Wild Mustangs In Danger of Disappearing (Photos -Video)
The mustang is an icon of the west, standing as a symbol of freedom, strength, resilience and beauty. These hardy horses have played a major role in American history and have been shaped by the mountains and deserts they call home. Just two centuries ago there were more than 2 million mustangs roaming the western United States. But today, as a result of constant round-ups, there are fewer than 35,000 in the wild. Bands of mustangs are currently being "taken out" from the ranges.
Although these wild horses are admired as a symbol of freedom, they are also vilified as a competitor with cattle for grazing space or as a destructive force on fragile habitats. It is the cattle ranchers who are claiming that the mustangs are direct competition, but the truth is that wild mustangs are only on about 27 million acres of public land while millions of head of privately-owned cattle graze across some 245 million acres of public lands. The cattle even encroach upon those acres designated for wild horses.
Mustangs live in the more arid habitats, often with rougher forage and fewer water sources than most cattle can tolerate, therefore the claim of direct competition with cattle for forage space is rarely true. Also, mustangs are less damaging on ecosystems than cattle. Mustangs can range nine times farther from water sources than cattle can. They even have a different digestive system where they can get nutrition from poorer grasses and leave behind partially digested seeds which promotes biodiversity.
The Bureau of Land Management (BLM) is charged with managing the federal lands on which wild horses reside as well as the care and management of the wild horses themselves. The BLM's present answer to controlling horse populations is to conduct frequent round-ups that are often brutal and even deadly for the horses as they are driven in hot temperatures and at a pace where the babies cannot keep up. The captured mustangs are then held in short-term and long-term facilities where they attempt to adopt them out. If that approach fails they then sell them. The sold horses are often sent to slaughter in Canada and Mexico.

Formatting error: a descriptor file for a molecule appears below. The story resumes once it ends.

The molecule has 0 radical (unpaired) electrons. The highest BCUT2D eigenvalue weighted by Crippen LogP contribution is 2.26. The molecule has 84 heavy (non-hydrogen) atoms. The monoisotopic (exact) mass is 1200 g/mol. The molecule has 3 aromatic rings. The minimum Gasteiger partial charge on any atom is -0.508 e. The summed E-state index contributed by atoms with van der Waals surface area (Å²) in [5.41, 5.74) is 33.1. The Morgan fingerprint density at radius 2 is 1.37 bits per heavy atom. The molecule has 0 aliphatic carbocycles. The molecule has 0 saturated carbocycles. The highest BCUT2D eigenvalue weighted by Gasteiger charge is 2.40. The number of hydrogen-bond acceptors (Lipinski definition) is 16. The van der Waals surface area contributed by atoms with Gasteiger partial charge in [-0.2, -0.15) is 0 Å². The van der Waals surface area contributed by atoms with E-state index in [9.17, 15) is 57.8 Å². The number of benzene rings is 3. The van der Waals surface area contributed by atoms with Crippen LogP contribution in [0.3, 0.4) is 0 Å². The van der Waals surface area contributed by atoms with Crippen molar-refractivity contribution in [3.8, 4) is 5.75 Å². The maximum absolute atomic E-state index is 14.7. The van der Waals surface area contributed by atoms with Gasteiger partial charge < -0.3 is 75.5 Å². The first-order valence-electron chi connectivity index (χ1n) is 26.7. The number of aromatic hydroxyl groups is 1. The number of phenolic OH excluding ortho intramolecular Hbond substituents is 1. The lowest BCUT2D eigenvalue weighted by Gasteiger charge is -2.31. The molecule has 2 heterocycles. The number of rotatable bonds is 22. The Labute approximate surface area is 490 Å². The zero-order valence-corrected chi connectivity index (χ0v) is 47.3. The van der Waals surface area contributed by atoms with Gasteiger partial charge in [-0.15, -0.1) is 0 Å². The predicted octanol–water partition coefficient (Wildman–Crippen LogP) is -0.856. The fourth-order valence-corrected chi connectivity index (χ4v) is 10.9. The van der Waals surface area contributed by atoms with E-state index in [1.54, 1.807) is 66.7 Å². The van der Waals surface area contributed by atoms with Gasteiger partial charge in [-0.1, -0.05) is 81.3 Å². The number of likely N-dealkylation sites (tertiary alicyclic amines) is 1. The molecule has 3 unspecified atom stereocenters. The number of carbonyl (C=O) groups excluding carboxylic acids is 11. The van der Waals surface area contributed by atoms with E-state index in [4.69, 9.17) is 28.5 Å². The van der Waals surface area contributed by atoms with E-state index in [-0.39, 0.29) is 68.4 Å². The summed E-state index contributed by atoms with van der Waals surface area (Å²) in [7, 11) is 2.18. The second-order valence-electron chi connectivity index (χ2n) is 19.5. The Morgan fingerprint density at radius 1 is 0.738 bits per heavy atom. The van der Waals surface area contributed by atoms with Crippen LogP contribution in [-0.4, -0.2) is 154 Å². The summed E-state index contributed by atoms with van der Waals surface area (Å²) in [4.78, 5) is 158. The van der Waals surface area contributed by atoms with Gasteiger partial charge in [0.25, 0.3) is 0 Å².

The BLM's approach to thinning out the herds is neither effective nor is it humane. It is true that without the presence of natural predators, that herd sizes can double in four years. So population control is needed but mustang advocates are pushing for a more humane method of managing the horse populations. They support the use of a non-hormonal fertility control called PZP. 60-95% effective but also fully reversible, it is not harmful to pregnant mares, and meets all of BLM's requirements for a fertility drug. It can also be administered to mares annually via dart gun. Herd numbers could be reduced drastically without reverting to the cruel roundup tactics currently being used.
There are currently more mustangs held in BLM holding facilities than there are in the wild. As of February 2012, there was a staggering 47,000 wild horses and wild burros held in holding pens. This comes at a cost of $60 million a year to tax payers. An economic model proposed by the Humane Society shows that the BLM could reach mustang management goals in 12 years by using PZP. This would save tax payers $200 million and eventually eliminating the need for controversial round-ups. The problem with keeping horse populations so low however could mean the extinction of the mustang as a breed.
While the story of mustangs appears to be rather dire, it is not without hope. The American Wild Horse Preservation Campaign is a coalition of over 45 organizations dedicated to protecting wild horses and has over 10 million supporters. AWHPC is actively working with Congress to rehabilitate the government's management policies surrounding wild horses. Hopefully some sort of agreement will be reached soon and a new government policy passed so that we will continue to have these iconic horses around for a long time.
VIDEO Return to Freedom American Wild Horse Sanctuary